The after-effects of cancer treatment including chemotherapy are often less than pleasant, but could a new test predict how your body will react to such treatment?
New research from the Massachusetts Institute of Technology (MIT) suggests that by monitoring enzyme levels in patients, doctors could predict how healthy cells will react to -- and whether they survive -- chemotherapy.
The researchers focused on powerful drugs used to treat cancer known as alkylating agents, which damage DNA by attaching molecules containing carbon atoms to it, and also kill cancer cells in the process. The study shows that the amount of damage done to healthy cells is linked to the presence of an enzyme called Aag, which is able to repair DNA.
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In the paper, the researchers explain how they engineered mice to produce different levels of Aag to better represent a human body's levels. When treated with alkylating agents, mice with high or "normal" levels of the DNA-repair enzyme showed greater levels of cell death in many types of tissue.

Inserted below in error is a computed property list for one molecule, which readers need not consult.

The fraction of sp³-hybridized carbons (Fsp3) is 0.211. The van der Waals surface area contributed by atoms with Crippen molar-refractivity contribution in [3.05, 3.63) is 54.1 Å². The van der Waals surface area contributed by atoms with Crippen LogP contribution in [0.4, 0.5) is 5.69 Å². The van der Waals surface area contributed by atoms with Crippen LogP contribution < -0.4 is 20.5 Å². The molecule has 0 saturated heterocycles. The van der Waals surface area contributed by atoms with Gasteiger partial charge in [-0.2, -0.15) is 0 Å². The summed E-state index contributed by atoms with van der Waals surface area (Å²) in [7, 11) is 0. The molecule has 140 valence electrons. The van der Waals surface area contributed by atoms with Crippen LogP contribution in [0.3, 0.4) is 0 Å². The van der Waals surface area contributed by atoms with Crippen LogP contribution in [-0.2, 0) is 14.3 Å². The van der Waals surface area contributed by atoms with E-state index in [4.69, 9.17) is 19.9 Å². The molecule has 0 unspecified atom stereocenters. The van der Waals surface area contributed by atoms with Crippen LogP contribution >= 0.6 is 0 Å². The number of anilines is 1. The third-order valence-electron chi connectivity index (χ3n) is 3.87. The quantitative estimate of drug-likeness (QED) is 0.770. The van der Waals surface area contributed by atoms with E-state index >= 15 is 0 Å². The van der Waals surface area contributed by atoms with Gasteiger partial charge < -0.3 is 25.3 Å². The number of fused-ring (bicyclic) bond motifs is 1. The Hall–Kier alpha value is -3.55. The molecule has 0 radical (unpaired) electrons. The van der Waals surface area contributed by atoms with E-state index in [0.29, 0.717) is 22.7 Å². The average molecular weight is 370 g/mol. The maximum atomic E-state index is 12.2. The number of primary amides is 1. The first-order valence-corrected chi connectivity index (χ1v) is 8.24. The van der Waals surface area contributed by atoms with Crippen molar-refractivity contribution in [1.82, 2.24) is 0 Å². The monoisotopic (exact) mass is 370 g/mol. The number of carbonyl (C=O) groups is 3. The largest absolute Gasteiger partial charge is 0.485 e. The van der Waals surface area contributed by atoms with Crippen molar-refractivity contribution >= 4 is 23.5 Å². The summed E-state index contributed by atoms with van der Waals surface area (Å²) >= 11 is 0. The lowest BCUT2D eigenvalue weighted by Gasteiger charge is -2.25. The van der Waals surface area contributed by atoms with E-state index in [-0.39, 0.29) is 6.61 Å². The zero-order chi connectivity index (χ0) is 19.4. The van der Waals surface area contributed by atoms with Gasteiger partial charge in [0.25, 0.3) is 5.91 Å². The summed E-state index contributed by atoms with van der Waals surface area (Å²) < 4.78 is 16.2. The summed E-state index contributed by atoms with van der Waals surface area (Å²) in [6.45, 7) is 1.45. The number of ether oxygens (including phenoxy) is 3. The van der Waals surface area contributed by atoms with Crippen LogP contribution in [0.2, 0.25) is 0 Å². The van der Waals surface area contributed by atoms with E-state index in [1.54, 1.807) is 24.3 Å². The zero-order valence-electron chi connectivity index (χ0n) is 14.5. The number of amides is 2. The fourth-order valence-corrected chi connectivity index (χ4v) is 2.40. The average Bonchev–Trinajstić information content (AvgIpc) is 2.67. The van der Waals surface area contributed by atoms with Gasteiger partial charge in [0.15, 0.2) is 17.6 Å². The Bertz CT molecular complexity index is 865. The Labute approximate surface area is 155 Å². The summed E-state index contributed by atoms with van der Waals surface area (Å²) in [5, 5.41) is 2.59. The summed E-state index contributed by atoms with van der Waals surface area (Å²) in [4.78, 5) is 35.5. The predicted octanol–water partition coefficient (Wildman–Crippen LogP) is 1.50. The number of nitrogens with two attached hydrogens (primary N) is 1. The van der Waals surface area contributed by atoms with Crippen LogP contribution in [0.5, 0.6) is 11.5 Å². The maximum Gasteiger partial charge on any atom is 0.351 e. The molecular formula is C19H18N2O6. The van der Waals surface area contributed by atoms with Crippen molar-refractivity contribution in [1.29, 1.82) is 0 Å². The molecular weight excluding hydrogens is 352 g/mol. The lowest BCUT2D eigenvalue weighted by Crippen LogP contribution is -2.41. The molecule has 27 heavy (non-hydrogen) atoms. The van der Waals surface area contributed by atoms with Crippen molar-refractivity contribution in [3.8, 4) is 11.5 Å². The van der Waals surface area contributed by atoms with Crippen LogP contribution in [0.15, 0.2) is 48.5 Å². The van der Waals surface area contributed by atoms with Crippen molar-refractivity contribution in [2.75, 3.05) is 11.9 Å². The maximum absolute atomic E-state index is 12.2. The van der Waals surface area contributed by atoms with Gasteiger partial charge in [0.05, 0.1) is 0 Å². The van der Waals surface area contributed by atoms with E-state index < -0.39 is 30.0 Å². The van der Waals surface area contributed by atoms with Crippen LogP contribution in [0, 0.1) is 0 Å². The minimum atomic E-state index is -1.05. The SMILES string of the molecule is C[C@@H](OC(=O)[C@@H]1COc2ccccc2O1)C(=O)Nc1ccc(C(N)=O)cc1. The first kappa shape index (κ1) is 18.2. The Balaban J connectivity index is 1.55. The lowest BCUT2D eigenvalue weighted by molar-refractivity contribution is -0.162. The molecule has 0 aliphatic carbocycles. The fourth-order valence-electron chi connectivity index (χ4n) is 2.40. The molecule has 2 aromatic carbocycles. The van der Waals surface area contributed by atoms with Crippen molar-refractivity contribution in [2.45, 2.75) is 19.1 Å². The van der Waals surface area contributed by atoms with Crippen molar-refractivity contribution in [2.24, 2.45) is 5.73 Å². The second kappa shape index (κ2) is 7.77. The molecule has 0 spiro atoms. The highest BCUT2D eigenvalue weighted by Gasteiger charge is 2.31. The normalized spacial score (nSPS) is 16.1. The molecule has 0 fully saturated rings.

"It's counterintuitive that extra DNA-repair capacity, or even the normal level, is bad for you," said Leona Samson, who is a professor of biological engineering and biology at MIT. "It seems that you can have too much of a good thing."
Be that as it may, being able to measure levels of enzymes before chemotherapy could be useful not only to predict and limit side effects, but make drugs more effective on cancerous cells. Samson commented:
"Aag is just one of many enzymes that you'd probably want to know the level of, and in the end make some kind of matrix to determine what the therapeutic window would be. We're trying to develop ways of measuring the activity of a whole battery of different DNA repair pathways in one mega-assay."
The new paper appears in the April 4 issue of the journal PLoS Genetics.
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